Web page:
Richard Hayward

Richard Hayward Deceased

Guidebook Information
Coast to Coast Walk



British Footpath Handbook
Independent Walking Tours of Britain



A complete DIY manual assuring your trip will be a gentle walk, unencumbered by an overloaded backpack. With your wee pack of everything you need you're off exploring from village to village along waymarked paths. Learn how to do-it-yourself with an 8 to 10-lb pack and $35-$45 a day. Save on airfare, trains, B&B, food, postage, photography, and more. Distills knowledge gleaned from twenty years of slow rambling and fast thinking. #BF848201 100 pp.



$12 postpaid

Guidebook Excerpt:

Chapter 1: WHY ENGLAND?

Why go halfway around the world to take a walk?   The short answer is that walking is a national pastime in England, and a good way to meet the English people.  In England everyone walks. You will meet 85-year-olds and five-year-olds, scientists and sportsmen, teachers and builders and lovers.   Class distinctions disappear on the footpath. And when you meet these people, they will not see you as a tourist, but as a fellow traveler who shares their love for the countryside.

The long answer consists of two personal biases and two facts:  Beauty, History, People and Access.


The first bias is that Britain has the most beautiful countryside in the world. Rural England possesses a quality of green which, if you are susceptible, will move you deeply. Vast woodlands that once covered all of Britain have been greatly reduced over the years, revealing the curves and contours of a landscape of sensuous beauty. Also there is a human scale to the hills and valleys and rivers that makes the beauty accessible. It is not intimidating, but inviting.


The first fact is the layers of history that exist in Britain. An incredible density of the stuff surrounds you in any ordinary field or village. You can follow a Roman road, stumble upon a Celtic burial mound, walk past a Napoleonic Martello Tower, pick blackberries from a Saxon hedgerow, or quaff a pint from a 13th-century pub – all in a morning’s walk to the next village.  Also, England’s history is not confined to museums and glass cases. It is living history, and you participate in it. Disused churches have become craft centers, theaters or government offices. Former Victorian railway lines are made into public rights-of-way. And walking through the countryside provides a direct connection with the earth and a powerful sense of the layers of history beneath your feet.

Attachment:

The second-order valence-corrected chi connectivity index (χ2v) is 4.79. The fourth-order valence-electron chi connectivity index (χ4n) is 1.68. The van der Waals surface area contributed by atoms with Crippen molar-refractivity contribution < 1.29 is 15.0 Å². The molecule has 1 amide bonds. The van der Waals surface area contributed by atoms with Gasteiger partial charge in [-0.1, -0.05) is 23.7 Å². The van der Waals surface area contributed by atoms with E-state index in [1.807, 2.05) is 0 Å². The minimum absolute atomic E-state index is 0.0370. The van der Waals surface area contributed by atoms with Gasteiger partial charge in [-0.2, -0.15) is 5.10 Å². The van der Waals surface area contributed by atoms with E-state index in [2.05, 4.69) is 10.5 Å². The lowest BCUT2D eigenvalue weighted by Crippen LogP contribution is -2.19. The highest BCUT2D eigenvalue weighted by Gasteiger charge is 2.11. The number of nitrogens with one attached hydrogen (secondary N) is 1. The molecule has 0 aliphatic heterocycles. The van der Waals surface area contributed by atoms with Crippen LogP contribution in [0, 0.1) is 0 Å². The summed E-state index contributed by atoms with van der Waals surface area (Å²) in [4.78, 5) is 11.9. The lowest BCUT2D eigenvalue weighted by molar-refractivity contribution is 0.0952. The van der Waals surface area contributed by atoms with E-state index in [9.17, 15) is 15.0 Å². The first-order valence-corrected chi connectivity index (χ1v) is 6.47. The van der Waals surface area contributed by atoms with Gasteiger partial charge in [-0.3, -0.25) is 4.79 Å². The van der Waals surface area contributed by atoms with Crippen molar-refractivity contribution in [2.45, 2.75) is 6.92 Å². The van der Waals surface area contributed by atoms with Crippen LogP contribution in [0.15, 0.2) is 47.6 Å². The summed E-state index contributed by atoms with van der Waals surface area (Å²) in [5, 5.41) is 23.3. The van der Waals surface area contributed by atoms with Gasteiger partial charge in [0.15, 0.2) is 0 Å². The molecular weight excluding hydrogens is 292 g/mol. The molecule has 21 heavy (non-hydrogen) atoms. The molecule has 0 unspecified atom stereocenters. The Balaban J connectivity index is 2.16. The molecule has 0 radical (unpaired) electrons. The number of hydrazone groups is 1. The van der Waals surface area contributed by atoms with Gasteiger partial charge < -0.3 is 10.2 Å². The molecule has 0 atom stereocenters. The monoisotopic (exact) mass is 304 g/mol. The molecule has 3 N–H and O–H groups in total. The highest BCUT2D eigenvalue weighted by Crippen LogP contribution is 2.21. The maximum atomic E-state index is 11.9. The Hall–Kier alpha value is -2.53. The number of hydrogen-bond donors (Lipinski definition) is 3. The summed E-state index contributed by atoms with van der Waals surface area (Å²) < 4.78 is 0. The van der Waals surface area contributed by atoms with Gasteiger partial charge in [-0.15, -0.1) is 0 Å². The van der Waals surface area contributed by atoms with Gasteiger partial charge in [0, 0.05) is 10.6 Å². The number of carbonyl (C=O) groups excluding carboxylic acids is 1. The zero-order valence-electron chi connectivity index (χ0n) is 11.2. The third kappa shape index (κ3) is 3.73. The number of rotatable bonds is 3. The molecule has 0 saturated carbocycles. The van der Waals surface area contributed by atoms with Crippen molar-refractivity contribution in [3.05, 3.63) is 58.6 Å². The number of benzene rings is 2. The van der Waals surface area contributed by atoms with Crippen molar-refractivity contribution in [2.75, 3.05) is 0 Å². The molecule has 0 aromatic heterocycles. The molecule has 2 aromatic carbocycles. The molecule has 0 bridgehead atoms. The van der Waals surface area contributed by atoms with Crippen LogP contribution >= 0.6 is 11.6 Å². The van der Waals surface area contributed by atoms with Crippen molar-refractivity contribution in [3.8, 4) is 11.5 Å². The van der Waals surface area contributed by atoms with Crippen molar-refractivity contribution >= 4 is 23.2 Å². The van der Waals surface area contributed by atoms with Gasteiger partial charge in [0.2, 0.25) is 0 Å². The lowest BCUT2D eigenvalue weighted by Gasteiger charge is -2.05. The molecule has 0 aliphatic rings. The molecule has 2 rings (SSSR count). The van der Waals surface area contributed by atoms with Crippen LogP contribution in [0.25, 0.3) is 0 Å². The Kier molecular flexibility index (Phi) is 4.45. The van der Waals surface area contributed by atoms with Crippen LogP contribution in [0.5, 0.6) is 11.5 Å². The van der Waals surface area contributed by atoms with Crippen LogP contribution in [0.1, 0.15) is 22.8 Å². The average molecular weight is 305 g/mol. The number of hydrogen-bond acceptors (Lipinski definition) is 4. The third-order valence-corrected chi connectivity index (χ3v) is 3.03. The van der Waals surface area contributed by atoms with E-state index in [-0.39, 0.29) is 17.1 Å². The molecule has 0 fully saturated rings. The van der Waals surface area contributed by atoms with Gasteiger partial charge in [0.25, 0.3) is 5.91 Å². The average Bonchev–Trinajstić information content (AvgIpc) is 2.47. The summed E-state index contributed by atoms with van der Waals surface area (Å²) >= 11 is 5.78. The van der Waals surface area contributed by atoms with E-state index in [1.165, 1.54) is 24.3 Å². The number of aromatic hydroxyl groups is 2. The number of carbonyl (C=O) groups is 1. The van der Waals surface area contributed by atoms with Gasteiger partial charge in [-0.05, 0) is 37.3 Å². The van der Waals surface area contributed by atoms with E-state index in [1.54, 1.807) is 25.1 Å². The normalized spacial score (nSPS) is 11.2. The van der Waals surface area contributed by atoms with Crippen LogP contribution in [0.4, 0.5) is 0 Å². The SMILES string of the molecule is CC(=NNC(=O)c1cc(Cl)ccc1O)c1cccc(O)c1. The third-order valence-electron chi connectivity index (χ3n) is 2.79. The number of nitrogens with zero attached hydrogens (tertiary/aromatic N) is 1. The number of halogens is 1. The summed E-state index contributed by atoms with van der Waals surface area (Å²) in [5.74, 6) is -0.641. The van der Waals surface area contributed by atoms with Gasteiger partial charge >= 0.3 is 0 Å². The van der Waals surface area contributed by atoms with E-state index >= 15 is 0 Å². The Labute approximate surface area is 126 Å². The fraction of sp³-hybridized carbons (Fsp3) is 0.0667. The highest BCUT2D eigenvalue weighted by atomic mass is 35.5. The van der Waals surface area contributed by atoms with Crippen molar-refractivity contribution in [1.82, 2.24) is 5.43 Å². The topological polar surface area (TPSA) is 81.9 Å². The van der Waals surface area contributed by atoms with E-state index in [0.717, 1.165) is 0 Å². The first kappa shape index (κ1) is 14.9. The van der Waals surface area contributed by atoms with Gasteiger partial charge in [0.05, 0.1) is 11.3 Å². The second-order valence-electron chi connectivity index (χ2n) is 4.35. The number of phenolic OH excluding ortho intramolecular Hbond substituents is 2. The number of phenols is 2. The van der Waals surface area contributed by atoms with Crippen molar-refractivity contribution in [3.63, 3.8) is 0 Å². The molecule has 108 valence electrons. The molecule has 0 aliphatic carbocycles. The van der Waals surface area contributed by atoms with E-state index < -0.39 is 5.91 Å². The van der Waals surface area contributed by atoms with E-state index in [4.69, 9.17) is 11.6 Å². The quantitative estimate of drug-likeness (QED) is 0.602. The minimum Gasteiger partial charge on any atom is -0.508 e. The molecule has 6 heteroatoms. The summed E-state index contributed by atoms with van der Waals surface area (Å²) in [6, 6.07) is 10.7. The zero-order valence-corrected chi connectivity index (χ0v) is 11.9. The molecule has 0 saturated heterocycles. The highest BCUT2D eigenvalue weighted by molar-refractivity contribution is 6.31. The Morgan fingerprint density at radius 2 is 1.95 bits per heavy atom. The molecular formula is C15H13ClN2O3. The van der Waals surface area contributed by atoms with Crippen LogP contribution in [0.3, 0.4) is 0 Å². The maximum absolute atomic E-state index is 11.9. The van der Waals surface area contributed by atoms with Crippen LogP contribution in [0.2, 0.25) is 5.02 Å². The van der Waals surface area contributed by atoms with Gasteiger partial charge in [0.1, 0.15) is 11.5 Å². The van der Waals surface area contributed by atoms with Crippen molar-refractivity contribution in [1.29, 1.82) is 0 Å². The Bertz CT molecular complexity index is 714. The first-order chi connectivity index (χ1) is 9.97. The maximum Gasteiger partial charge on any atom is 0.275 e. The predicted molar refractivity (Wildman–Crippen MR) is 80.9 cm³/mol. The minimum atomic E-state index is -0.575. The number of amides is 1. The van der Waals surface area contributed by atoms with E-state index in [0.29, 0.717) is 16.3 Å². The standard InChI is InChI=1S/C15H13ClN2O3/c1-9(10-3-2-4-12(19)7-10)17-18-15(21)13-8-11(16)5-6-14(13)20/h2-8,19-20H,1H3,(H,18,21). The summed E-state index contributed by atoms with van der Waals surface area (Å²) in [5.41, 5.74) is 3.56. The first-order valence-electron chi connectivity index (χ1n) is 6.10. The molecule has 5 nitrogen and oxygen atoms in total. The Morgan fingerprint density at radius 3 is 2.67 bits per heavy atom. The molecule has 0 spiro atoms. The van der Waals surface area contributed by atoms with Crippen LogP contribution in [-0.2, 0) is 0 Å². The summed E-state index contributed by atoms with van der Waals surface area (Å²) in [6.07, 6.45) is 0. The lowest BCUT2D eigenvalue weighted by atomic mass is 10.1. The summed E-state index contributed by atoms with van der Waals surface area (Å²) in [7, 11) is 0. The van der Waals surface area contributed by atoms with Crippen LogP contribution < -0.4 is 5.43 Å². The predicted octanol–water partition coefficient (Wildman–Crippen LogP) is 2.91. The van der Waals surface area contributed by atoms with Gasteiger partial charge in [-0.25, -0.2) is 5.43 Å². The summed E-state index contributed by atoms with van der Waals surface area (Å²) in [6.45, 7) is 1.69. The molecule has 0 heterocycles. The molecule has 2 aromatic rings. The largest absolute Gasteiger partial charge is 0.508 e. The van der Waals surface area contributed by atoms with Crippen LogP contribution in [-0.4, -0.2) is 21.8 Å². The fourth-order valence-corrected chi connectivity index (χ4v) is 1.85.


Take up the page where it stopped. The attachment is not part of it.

The second bias is the English people. Beneath their Old-World reserve I have found a humanness, an openness, a deep sense of security that enables them to laugh at themselves. A thousand years with no successful invasion has developed a sturdy sense of national and personal identity among the British.  This strong sense of identity permits them, at their best, to respond to people as being more important than regulations. The general attitude seems to be: "For every human problem, there is a human solution." The rulebook need be consulted only if common sense, imagination, and good humor do not produce a way out of, or around, the problem at hand.

In a world plagued by bureaucracy on one hand and Big Brother on the other, such an attitude is refreshing. If England is a corner of relative sanity in a mad world, it has something to do with this strong sense of identity, sense of humor, and belief that people are more important than rules. 


A final point (and second fact) is that Britain has the most accessible countryside in the world. Let’s count the ways:

1) Friendly Climate – Polite rain, low humidity, and no mosquitoes. It is possible to die of exposure in England, but you have to work at it.